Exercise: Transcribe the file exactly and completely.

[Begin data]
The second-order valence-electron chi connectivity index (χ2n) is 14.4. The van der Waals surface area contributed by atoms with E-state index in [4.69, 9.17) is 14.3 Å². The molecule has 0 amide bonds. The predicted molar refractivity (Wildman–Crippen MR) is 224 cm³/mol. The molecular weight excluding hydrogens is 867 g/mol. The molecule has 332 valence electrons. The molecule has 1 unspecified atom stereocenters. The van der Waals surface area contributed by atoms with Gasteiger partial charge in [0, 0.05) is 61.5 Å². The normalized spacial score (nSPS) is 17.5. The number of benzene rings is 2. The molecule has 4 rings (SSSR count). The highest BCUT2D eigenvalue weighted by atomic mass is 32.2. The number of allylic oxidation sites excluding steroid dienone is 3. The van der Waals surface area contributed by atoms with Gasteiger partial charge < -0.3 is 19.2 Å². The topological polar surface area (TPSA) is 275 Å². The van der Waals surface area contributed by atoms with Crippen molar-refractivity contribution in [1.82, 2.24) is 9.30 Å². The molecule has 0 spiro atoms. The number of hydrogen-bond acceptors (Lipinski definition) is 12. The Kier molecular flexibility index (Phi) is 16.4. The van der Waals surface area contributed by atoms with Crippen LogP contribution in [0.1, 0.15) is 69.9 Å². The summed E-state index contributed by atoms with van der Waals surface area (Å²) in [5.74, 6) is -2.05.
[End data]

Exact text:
The second-order valence-electron chi connectivity index (χ2n) is 14.4. The van der Waals surface area contributed by atoms with E-state index in [4.69, 9.17) is 14.3 Å². The molecule has 0 amide bonds. The predicted molar refractivity (Wildman–Crippen MR) is 224 cm³/mol. The molecular weight excluding hydrogens is 867 g/mol. The molecule has 332 valence electrons. The molecule has 1 unspecified atom stereocenters. The van der Waals surface area contributed by atoms with Gasteiger partial charge in [0, 0.05) is 61.5 Å². The normalized spacial score (nSPS) is 17.5. The number of benzene rings is 2. The molecule has 4 rings (SSSR count). The highest BCUT2D eigenvalue weighted by atomic mass is 32.2. The number of allylic oxidation sites excluding steroid dienone is 3. The van der Waals surface area contributed by atoms with Gasteiger partial charge < -0.3 is 19.2 Å². The topological polar surface area (TPSA) is 275 Å². The van der Waals surface area contributed by atoms with Crippen molar-refractivity contribution in [1.82, 2.24) is 9.30 Å². The molecule has 0 spiro atoms. The number of hydrogen-bond acceptors (Lipinski definition) is 12. The Kier molecular flexibility index (Phi) is 16.4. The van der Waals surface area contributed by atoms with Crippen LogP contribution in [0.1, 0.15) is 69.9 Å². The summed E-state index contributed by atoms with van der Waals surface area (Å²) in [5.74, 6) is -2.05.